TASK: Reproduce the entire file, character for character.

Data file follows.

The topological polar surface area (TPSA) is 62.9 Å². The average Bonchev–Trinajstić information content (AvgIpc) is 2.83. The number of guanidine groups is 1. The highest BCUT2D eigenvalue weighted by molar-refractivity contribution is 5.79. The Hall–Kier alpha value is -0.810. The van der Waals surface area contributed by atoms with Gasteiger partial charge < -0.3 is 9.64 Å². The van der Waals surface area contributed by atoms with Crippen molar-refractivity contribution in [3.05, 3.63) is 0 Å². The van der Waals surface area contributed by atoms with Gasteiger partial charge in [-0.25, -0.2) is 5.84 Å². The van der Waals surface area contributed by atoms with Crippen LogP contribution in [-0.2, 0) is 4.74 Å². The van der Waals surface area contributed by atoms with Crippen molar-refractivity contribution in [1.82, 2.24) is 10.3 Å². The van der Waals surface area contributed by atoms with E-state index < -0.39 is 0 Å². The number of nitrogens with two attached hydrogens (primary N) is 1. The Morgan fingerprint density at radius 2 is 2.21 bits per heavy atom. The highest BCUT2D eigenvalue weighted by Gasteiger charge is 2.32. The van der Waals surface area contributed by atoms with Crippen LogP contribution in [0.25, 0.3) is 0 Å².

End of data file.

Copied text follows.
The topological polar surface area (TPSA) is 62.9 Å². The average Bonchev–Trinajstić information content (AvgIpc) is 2.83. The number of guanidine groups is 1. The highest BCUT2D eigenvalue weighted by molar-refractivity contribution is 5.79. The Hall–Kier alpha value is -0.810. The van der Waals surface area contributed by atoms with Gasteiger partial charge < -0.3 is 9.64 Å². The van der Waals surface area contributed by atoms with Crippen molar-refractivity contribution in [3.05, 3.63) is 0 Å². The van der Waals surface area contributed by atoms with Gasteiger partial charge in [-0.25, -0.2) is 5.84 Å². The van der Waals surface area contributed by atoms with Crippen LogP contribution in [-0.2, 0) is 4.74 Å². The van der Waals surface area contributed by atoms with Crippen molar-refractivity contribution in [1.82, 2.24) is 10.3 Å². The van der Waals surface area contributed by atoms with E-state index < -0.39 is 0 Å². The number of nitrogens with two attached hydrogens (primary N) is 1. The Morgan fingerprint density at radius 2 is 2.21 bits per heavy atom. The highest BCUT2D eigenvalue weighted by Gasteiger charge is 2.32. The van der Waals surface area contributed by atoms with Crippen LogP contribution in [0.25, 0.3) is 0 Å².